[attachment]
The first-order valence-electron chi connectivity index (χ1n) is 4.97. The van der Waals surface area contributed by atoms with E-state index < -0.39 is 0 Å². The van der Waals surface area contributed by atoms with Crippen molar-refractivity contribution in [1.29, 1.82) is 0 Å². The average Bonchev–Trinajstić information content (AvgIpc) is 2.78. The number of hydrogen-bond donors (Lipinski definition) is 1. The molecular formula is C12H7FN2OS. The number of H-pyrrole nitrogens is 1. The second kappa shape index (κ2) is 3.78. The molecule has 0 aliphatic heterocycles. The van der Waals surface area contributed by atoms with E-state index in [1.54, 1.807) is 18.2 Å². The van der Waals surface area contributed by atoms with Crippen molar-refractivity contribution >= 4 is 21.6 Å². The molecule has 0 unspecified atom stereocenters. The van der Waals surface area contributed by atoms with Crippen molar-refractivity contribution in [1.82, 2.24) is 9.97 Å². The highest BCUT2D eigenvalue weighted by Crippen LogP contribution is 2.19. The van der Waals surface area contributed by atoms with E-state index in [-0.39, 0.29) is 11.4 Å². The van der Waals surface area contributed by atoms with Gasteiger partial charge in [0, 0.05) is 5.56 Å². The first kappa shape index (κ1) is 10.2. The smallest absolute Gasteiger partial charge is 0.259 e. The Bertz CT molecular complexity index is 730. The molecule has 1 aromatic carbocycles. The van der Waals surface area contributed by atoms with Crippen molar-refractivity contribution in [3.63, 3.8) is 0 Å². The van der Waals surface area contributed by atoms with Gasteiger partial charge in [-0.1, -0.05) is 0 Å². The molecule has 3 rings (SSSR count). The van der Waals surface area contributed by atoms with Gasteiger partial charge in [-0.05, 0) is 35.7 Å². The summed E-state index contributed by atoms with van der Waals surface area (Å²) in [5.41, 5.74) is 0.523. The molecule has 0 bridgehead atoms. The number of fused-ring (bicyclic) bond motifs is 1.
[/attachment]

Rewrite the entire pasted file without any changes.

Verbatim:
The first-order valence-electron chi connectivity index (χ1n) is 4.97. The van der Waals surface area contributed by atoms with E-state index < -0.39 is 0 Å². The van der Waals surface area contributed by atoms with Crippen molar-refractivity contribution in [1.29, 1.82) is 0 Å². The average Bonchev–Trinajstić information content (AvgIpc) is 2.78. The number of hydrogen-bond donors (Lipinski definition) is 1. The molecular formula is C12H7FN2OS. The number of H-pyrrole nitrogens is 1. The second kappa shape index (κ2) is 3.78. The molecule has 0 aliphatic heterocycles. The van der Waals surface area contributed by atoms with E-state index in [1.54, 1.807) is 18.2 Å². The van der Waals surface area contributed by atoms with Crippen molar-refractivity contribution >= 4 is 21.6 Å². The molecule has 0 unspecified atom stereocenters. The van der Waals surface area contributed by atoms with Crippen molar-refractivity contribution in [1.82, 2.24) is 9.97 Å². The highest BCUT2D eigenvalue weighted by Crippen LogP contribution is 2.19. The van der Waals surface area contributed by atoms with E-state index in [-0.39, 0.29) is 11.4 Å². The van der Waals surface area contributed by atoms with Gasteiger partial charge in [0, 0.05) is 5.56 Å². The first kappa shape index (κ1) is 10.2. The smallest absolute Gasteiger partial charge is 0.259 e. The Bertz CT molecular complexity index is 730. The molecule has 1 aromatic carbocycles. The van der Waals surface area contributed by atoms with Crippen molar-refractivity contribution in [3.63, 3.8) is 0 Å². The van der Waals surface area contributed by atoms with Gasteiger partial charge in [-0.1, -0.05) is 0 Å². The molecule has 3 rings (SSSR count). The van der Waals surface area contributed by atoms with Gasteiger partial charge in [-0.05, 0) is 35.7 Å². The summed E-state index contributed by atoms with van der Waals surface area (Å²) in [5.41, 5.74) is 0.523. The molecule has 0 bridgehead atoms. The number of fused-ring (bicyclic) bond motifs is 1.